Supreme Court decision gives Heathrow third runway the go-ahead

The plans to build a third runway at Heathrow look to be back on after the UK Supreme Court overturned a Court of Appeal decision against the expansion back in February.

The court has ruled that the government acted lawfully in in approving the £14bn project so in theory Heathrow can now proceed with its expansion plans, though the massive drop-off in aviation travel demand due to the covid-19 pandemic could delay those plans further.

A panel of five judges decided that former transport secretary Chris Grayling had acted lawfully when he approved the third runway project by relying on domestic legislation, rather than the Paris climate agreement. The justices agreed with Heathrow’s lawyers who argued that the then transport secretary did not need to consider the Paris agreement when drafting Heathrow policy as this “could not constitute domestic policy as it was a global aim”.

In a judgement that could have implications for other major infrastructure projects going forward, Heathrow’s lawyer, Lord Anderson QC said: “The Paris agreement sets a global long-term temperature goal, not national targets and a global aim is incapable of being government policy for the purposes of assessing carbon effects of an individual development scheme.”

A Heathrow spokesperson said: “This is the right result for the country, which will allow global Britain to become a reality. Only by expanding the UK’s hub airport can we connect all of Britain to all of the growing markets of the world, helping to create hundreds of thousands of jobs in every nation and region of our country. Demand for aviation will recover from Covid, and the additional capacity at an expanded Heathrow will allow Britain as a sovereign nation to compete for trade and win against our rivals in France and Germany. Heathrow has already committed to net zero and this ruling recognises the robust planning process that will require us to prove expansion is compliant with the UK’s climate change obligations, including the Paris Climate Agreement, before construction can begin.”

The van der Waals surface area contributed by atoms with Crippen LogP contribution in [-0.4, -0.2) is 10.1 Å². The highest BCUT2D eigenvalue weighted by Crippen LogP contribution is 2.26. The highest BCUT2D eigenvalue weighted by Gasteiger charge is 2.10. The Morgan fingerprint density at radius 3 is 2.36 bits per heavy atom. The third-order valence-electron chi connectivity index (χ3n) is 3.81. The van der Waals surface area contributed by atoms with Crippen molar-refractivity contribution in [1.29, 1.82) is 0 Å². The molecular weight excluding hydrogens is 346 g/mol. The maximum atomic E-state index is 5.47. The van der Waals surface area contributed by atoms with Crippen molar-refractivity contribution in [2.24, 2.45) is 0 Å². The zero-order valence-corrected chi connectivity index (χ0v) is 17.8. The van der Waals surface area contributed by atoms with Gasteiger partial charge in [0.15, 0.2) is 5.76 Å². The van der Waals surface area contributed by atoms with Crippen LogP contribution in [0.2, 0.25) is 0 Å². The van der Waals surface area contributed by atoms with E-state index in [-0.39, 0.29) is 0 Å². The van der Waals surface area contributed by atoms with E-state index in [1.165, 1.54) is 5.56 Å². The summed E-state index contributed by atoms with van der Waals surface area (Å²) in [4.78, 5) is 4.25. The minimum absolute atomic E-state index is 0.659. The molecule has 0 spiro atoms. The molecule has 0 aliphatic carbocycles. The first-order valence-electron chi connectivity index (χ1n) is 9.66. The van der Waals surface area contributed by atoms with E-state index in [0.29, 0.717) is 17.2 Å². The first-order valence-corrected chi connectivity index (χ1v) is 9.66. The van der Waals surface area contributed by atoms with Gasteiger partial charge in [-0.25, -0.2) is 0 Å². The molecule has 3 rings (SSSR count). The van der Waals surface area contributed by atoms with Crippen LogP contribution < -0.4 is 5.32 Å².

The court’s decision was welcomed by construction sector leaders. Civil Engineering Contractors’ Association director of external affairs Marie-Claude Hemming said: “To secure the long-term interests of the UK, we must close the aviation capacity gap. Heathrow is key to Britain’s status as a global trading nation, and its expansion will deliver many thousands of jobs and billions of pounds to the UK economy. The £14bn expansion will be privately funded, which means it will be built at no cost to the taxpayer and will address the fact that Heathrow has been operating at full capacity for many years.”

Hannah Vickers, chief executive of the Association for Consultancy and Engineering, said: “The carbon challenges for the aviation sector are well understood, but expansion at Heathrow is not necessarily incompatible with a carbon-free future. These kinds of decision need to be made as part of a comprehensive net zero strategy for the country, not taken in isolation.

“Today’s court ruling does mean that the major project is one step closer however, and the £14bn plan is proof that private investment can play a key role in our economic recovery. The core take-away is that we should update our national policy statements to ensure they are compatible with net zero ambitions. This would ensure the right future infrastructure projects can proceed with confidence while avoiding unnecessary uncertainty and legal delays.”

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